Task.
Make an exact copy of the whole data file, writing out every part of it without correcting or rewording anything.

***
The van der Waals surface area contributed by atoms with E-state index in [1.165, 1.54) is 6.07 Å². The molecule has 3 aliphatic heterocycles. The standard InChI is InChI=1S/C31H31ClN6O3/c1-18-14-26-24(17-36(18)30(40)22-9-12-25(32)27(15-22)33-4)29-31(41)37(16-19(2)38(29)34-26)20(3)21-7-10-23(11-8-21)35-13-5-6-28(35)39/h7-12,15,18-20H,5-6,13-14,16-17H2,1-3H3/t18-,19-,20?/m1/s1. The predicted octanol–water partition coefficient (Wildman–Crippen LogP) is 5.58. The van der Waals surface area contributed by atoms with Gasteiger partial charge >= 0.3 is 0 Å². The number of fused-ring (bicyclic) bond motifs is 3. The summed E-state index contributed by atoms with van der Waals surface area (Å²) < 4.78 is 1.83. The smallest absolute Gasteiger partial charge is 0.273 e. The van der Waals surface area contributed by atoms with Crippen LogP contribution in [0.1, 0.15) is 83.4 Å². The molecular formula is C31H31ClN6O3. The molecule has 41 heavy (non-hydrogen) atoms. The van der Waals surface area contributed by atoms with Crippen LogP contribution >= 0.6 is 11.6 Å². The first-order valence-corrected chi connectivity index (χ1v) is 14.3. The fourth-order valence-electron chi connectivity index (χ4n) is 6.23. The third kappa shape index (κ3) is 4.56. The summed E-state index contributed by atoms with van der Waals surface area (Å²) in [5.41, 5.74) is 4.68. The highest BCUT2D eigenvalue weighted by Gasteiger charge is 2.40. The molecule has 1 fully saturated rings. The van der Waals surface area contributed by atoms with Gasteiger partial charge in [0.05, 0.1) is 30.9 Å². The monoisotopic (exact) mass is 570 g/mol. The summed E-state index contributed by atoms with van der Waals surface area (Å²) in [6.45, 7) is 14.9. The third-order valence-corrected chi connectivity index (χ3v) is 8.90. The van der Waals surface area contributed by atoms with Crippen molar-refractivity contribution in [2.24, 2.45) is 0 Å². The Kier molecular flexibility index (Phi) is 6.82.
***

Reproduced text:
The van der Waals surface area contributed by atoms with E-state index in [1.165, 1.54) is 6.07 Å². The molecule has 3 aliphatic heterocycles. The standard InChI is InChI=1S/C31H31ClN6O3/c1-18-14-26-24(17-36(18)30(40)22-9-12-25(32)27(15-22)33-4)29-31(41)37(16-19(2)38(29)34-26)20(3)21-7-10-23(11-8-21)35-13-5-6-28(35)39/h7-12,15,18-20H,5-6,13-14,16-17H2,1-3H3/t18-,19-,20?/m1/s1. The predicted octanol–water partition coefficient (Wildman–Crippen LogP) is 5.58. The van der Waals surface area contributed by atoms with Gasteiger partial charge >= 0.3 is 0 Å². The number of fused-ring (bicyclic) bond motifs is 3. The summed E-state index contributed by atoms with van der Waals surface area (Å²) < 4.78 is 1.83. The smallest absolute Gasteiger partial charge is 0.273 e. The van der Waals surface area contributed by atoms with Crippen LogP contribution in [0.1, 0.15) is 83.4 Å². The molecular formula is C31H31ClN6O3. The molecule has 41 heavy (non-hydrogen) atoms. The van der Waals surface area contributed by atoms with Crippen LogP contribution >= 0.6 is 11.6 Å². The first-order valence-corrected chi connectivity index (χ1v) is 14.3. The fourth-order valence-electron chi connectivity index (χ4n) is 6.23. The third kappa shape index (κ3) is 4.56. The summed E-state index contributed by atoms with van der Waals surface area (Å²) in [5.41, 5.74) is 4.68. The highest BCUT2D eigenvalue weighted by Gasteiger charge is 2.40. The molecule has 1 fully saturated rings. The van der Waals surface area contributed by atoms with Gasteiger partial charge in [0.05, 0.1) is 30.9 Å². The monoisotopic (exact) mass is 570 g/mol. The summed E-state index contributed by atoms with van der Waals surface area (Å²) in [6.45, 7) is 14.9. The third-order valence-corrected chi connectivity index (χ3v) is 8.90. The van der Waals surface area contributed by atoms with Crippen molar-refractivity contribution in [2.24, 2.45) is 0 Å². The Kier molecular flexibility index (Phi) is 6.82.